Swiss voters oppose revision of corporate tax

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Why Trump's tax plan could raise taxes on 8.7 million households

Why Trump's tax plan could raise taxes on 8.7 million households

Swiss voters have shocked the political establishment by rejecting a reform plan that would have brought the country's corporate tax system into line with international norms.

The tax reforms, which were largely supported by the business community, would have eliminated a number of special low tax privileges that would have prompted many multinational companies to establish themselves in Switzerland.

Experts say the future of the Swiss tax system is unclear. The result of the vote could be a headache for the companies that had opted to implement them and the companies that had been considering moving to the country.

"You don't know what [tax] Measures will be available … This is not a very solid basis for investment decisions, "said Peter Uebelhart, Head of Taxes at KPMG in Switzerland, in a video statement.

Switzerland has been under considerable pressure from the G20 and OECD countries to clean up its tax system in recent years. The country risks being blacklisted by other nations if it does not change its tax system by 2019.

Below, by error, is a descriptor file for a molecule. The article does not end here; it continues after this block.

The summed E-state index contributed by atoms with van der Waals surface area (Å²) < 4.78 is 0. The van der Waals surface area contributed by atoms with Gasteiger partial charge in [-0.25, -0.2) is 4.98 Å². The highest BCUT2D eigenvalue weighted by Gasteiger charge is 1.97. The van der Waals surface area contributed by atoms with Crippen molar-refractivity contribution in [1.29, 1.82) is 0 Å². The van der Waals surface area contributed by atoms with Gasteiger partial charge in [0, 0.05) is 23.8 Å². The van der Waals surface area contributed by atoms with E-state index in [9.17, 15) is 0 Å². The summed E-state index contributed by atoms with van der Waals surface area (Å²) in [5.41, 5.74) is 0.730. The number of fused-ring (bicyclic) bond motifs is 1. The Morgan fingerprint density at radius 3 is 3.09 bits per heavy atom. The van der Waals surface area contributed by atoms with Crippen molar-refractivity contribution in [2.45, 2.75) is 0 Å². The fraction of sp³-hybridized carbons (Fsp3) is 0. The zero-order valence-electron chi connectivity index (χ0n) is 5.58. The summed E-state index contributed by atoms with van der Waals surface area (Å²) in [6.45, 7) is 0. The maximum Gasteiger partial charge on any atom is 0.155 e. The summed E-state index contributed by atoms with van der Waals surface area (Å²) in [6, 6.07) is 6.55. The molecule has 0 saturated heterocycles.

Many voters rejected the tax reform package because they feared that the state's revenue could decline, said Stefan Kuhn, head of corporate tax at KPMG in Switzerland. That could have led to tax increases for the middle class.

The current tax system grants preferential treatment to some companies with large international business. International tax authorities say the rules are tantamount to unfair corporate grants.

Martin Naville, head of the Swiss-American Chamber of Commerce, said it is possible that voters may not have understood the complexity of the reforms. The measures were rejected by 59% of the voters.

"I think it's a very bad day for Switzerland," said Naville. "Sure, the uncertainty and credibility in Switzerland [system] has taken a massive blow. "

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The Swiss authorities say they will act quickly to make a modified tax reform proposal. Naville hopes that new rules will be worked out in the coming months.

"Everyone must now take responsibility for developing an acceptable, competitive tax system and restoring credibility in relation to the famous political stability that has given Switzerland such an advantageous position," he said in a statement.

Naville pointed out that potential tax reforms in the United States and the United Kingdom could induce Swiss companies to relocate, putting pressure on Switzerland's tax base.

CNNMoney (London) First published February 13, 2017: 10:10 ET